Investor takes out $127,000 loan to buy cryptocurrency, loses 85 per cent A 32-YEAR-OLD has revealed his eye-watering $3000-a-month “lesson” after making a seriously poor financial decision. AN UNFORTUNATE investor who took out a six-figure loan to purchase cryptocurrencies that have since lost 85 per cent of their value says he hopes his story can be a “lesson” to others. Reddit user Cryptohomie, who identified himself as a 32-year-old living in Abu Dhabi, posted a photo of his brutal repayment schedule to the Cryptocurrency subreddit on Monday. The document from Emirates Islamic Bank shows monthly repayments of 8194 dirham ($3067) until December 14, 2021. The original loan is listed as 338,000 dirham ($126,500) with a total outstanding amount of 393,296.80 dirham ($147,200) including interest. “Here is my bank instalment related to the loan I took to invest in crypto,” the user wrote. “Still three-and-a-half years to go until I’m freed. Until then, I’m working for nothing and I’m at 85 per cent loss. I hope it gives you a lesson.” He said he bought Neo, Stellar, Litecoin, Ethereum “and some shitcoins that lost 95 per cent of their value already”. For context, Neo has lost about 90 per cent of its value since peaking in January, Stellar is down about 75 per cent, Litecoin is down about 85 per cent and Ethereum is down about 80 per cent. The price of bitcoin has fallen by around 70 per cent since topping $US20,000 late last year to around $US6000 at the time of writing. In the same period, the total market capitalisation of more than 1800 cryptocurrencies tracked by Coinmarketcap has fallen from $US800 billion to under $US200 billion. The Reddit user said he was “now mostly into” Neo, Ontology, Elastos, Stellar and HPB. The user explained that it was a “simple loan” banks give “almost instantly in UAE”. “You can get $100,000 within few days on your account without much verification,” he said. “I’m 32 and it was my first speculative investment. I think it’s an age where we’re still unconscious and take lot of risk if we don’t have big responsibilities like a kid or bills to pay.” Just in case, he added that “if there is any ridiculously rich Emirati who doesn’t know what to do with his money, feel free to contact me”. “Miracles happen sometimes!” Reddit users were part amused and part sympathetic. “I don’t think there’s anything we can say that you don’t go to sleep thinking about already,” one wrote. Another said, “So this is why we hit $US20,000.” One noted that “people complained” when the banks stopped allowing crypto purchases on credit cards but it was “because of things like this”. “Since this last run I’ve wondered how many people did this sort of thing and how much banks have loaned out for crypto,” another said. “I imagine there have and will be quite a bit of credit/loan defaulting. Last December, at the height of the crypto mania, a US securities regulator warned people were taking out loans to buy digital currencies. “We’ve seen mortgages being taken out to buy bitcoin,” Joseph Borg from the Alabama Securities Commission told CNBC. “People borrow money. People do credit cards, equity lines.” Mr Borg said the problem was “innovation and technology always outruns regulation”. “This looks like tulips from Holland back in 1643,” he said. “That doesn’t mean there’s no real value here, it just means perhaps the value is over-inflated. This is not something a guy who’s making $100,000 a year, who’s got a mortgage and two kids in college ought to be invested in.” Regulators around the world have repeatedly sounded warnings about investing in so-called initial coin offerings (ICOs), often used by businesses to raise funds. In February, an analysis of ICOs from 2017 found of 531 out of 902 projects had either failed or “semi-failed” — a rate of 59 per cent. That figure is likely to increase as more ICOs are launched at the same time as retail investors grow more wary. The vast majority of ICOs typically range from convoluted blockchain solutions in search of a use-case, to outright scams — often both. Worthless digital tokens are derisively referred to as “shitcoins”. In March, an even more scathing report by Satis Group concluded that a whopping 81 per cent of ICOs were outright frauds, 6 per cent failed, 5 per cent went dead and just 8 per cent made it to trading. Many of those that do end up listed on an exchange are subject to heavy manipulation. Due to their thin trading volumes, smaller digital tokens are frequently used in “pump-and-dump” schemes, in which a small group of individuals buy and then artificially boost the price through misleading statements before cashing out. Many ICOs rely on celebrity endorsements to generate hype. In April, the founders of Centra — an ICO promoted by boxer Floyd Mayweather and music producer DJ Khaled — were charged with fraud by the US Securities and Exchange Commission. The Australian Securities and Investments Commission has been cracking down on ICOs under delegated power from the consumer watchdog. In May, ASIC said it was “issuing inquiries to ICO issuers and their advisers where we identify conduct or statements that may be misleading or deceptive”. In at least one case the securities regulator has taken action “to protect investors where we identified fundamental concerns with the structure of an ICO”. “If you are acting with someone else’s money, or selling something to someone, you have obligations,” ASIC Commissioner John Price said. “Regardless of the structure of the ICO, there is one law that will always apply — you cannot make misleading or deceptive statements about the product. This is going to be a key focus for us as this sector develops.”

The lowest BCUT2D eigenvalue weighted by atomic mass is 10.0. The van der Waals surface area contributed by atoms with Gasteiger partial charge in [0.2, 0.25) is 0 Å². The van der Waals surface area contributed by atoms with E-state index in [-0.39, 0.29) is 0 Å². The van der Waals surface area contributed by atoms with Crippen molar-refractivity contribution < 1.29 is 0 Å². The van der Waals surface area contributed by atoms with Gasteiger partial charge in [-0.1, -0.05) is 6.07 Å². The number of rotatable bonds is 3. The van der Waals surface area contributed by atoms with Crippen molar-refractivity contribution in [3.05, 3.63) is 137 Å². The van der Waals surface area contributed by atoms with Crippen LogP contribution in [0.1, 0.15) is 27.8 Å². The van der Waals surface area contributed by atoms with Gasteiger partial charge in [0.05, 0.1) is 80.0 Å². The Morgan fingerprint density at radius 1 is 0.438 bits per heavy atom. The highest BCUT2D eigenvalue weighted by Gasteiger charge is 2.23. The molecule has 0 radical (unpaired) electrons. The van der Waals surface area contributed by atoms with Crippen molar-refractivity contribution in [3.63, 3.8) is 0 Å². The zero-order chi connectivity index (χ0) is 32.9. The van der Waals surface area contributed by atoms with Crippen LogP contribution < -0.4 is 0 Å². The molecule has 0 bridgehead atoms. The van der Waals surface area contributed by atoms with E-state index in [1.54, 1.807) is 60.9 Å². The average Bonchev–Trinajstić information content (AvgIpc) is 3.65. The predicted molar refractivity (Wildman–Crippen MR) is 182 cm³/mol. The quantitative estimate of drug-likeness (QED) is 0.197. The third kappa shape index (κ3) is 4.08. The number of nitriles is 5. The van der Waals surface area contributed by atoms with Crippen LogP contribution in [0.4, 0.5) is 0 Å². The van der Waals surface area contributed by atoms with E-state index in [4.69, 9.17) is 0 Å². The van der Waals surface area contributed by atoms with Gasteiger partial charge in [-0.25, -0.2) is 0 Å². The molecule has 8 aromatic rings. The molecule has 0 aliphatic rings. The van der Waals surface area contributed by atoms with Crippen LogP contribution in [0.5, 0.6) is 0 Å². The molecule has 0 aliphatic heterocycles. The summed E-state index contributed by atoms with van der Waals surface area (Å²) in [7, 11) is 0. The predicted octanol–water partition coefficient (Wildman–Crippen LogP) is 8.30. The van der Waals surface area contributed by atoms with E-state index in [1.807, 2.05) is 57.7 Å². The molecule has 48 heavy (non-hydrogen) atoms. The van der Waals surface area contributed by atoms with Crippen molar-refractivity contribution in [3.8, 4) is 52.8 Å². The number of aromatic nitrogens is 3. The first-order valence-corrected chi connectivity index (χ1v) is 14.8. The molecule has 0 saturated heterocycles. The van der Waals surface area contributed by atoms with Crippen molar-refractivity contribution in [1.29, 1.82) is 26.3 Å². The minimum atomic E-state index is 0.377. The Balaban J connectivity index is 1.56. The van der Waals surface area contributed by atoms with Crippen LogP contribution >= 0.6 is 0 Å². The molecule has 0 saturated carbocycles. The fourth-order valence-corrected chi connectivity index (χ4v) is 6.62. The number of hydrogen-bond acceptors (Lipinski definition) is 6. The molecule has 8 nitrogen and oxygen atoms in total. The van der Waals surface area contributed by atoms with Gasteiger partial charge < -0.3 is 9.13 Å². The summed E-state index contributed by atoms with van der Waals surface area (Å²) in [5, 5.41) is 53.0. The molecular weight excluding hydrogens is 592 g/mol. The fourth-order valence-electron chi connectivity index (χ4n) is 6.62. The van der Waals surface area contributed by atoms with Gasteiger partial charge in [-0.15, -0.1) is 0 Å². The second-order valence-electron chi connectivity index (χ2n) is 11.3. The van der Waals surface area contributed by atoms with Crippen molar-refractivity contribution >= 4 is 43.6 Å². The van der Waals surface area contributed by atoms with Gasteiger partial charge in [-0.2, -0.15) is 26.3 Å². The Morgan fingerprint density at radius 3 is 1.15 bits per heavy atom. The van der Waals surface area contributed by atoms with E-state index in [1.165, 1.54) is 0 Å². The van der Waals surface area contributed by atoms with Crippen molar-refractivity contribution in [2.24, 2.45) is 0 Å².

Bitcoin Makes A "Geopolitical" Rebound After The U.S. Attacks Baghdad
Experts Consider The Price Jump To Be Related To The Latest Moves Of U.S Forces Bitcoin enthusiasts and experts agree that the following decade may go under the sign of cryptocurrencies. Despite the hype, the crypto market still sees bearish influence, as the total market capitalization settled well below $200 billion over the past month. Bitcoin, the world's number one cryptocurrency, remained on its downward course over the past six months, falling below the psychological barrier of $7,000. Bitcoin recorded its first yearly low at $6,919.03. Just a few hours later, bitcoin spiked 4% to trade at $7,336.42 as of press time. Factors outside the crypto sector may have caused Bitcoin's rapid upward swing. U.S President Donald Trump ordered an airstrike attack of Baghdad's airport. The target - general Qasem Soleimani, head of the Iranian Revolutionary Guards' elite Quds Force. The news about general Qasem Soleimani being killed by the U.S. forces quickly reflected on global oil prices, which increased with around 3%. Crypto experts linked Bitcoin's price jump with the airstrike. Mathew Graham, CEO of Sino Global Capital, raised the question if Bitcoin is now reacting to "geopolitical risk," which is a sign of the crypto sector maturing. Outside the price volatility, crypto traders and watchdogs forecast what the next decade will bring for the entire crypto sector. Tyler Winklevoss, a co-founder of the Gemini crypto exchange, claimed that "the next decade will be without a doubt the decade of cryptos." Winklevoss's words, despite being bold, have a solid ground, as Bitcoin recorded a 90% increase in its price in 2019. Starting last year at around $3,800, Bitcoin ended 2019 at about $7,300, with a yearly high of $13,065.91. Compared to other sectors, Apple received an 80% push in 2019, while NASDAQ received a 30% increase. George McDonaugh, the co-founder of KR1 crypto venture capital company, claimed a bullish stance for Bitcoin's price future. "Given the amount of new Bitcoin addresses, and the strong fundamentals underneath Bitcoin, it's price increase is imminent," McDonaugh added. The crypto world is also expecting Facebook to release its long-awaited Libra stablecoin project, which caused regulatory havoc across the globe. If the project turns out to be successful, the entire sector will benefit from the stablecoin. Twitter's CEO Jack Dorsey plans to bring Bitcoin in Africa, with an estimated reach of over 1,2 billion people via his Square payment company. Coinbase is also working on enhancing the user experience with cryptocurrencies. The San Francisco-based crypto exchange secured a patent for sending and receiving Bitcoin via mail. The patent was granted last month, despite being filed in March 2015. Coinbase's CEO Brian Armstrong explained that this way, Bitcoin should receive the much-needed push into mass adoption. On the other hand, some financial experts still call Bitcoin and cryptocurrencies a "pyramid scheme". Tendayi Kapfidze, chief economist of Lending Tree, stated that Bitcoin and cryptocurrencies provide a solution for a non-existent problem, so the sector has no clear utility.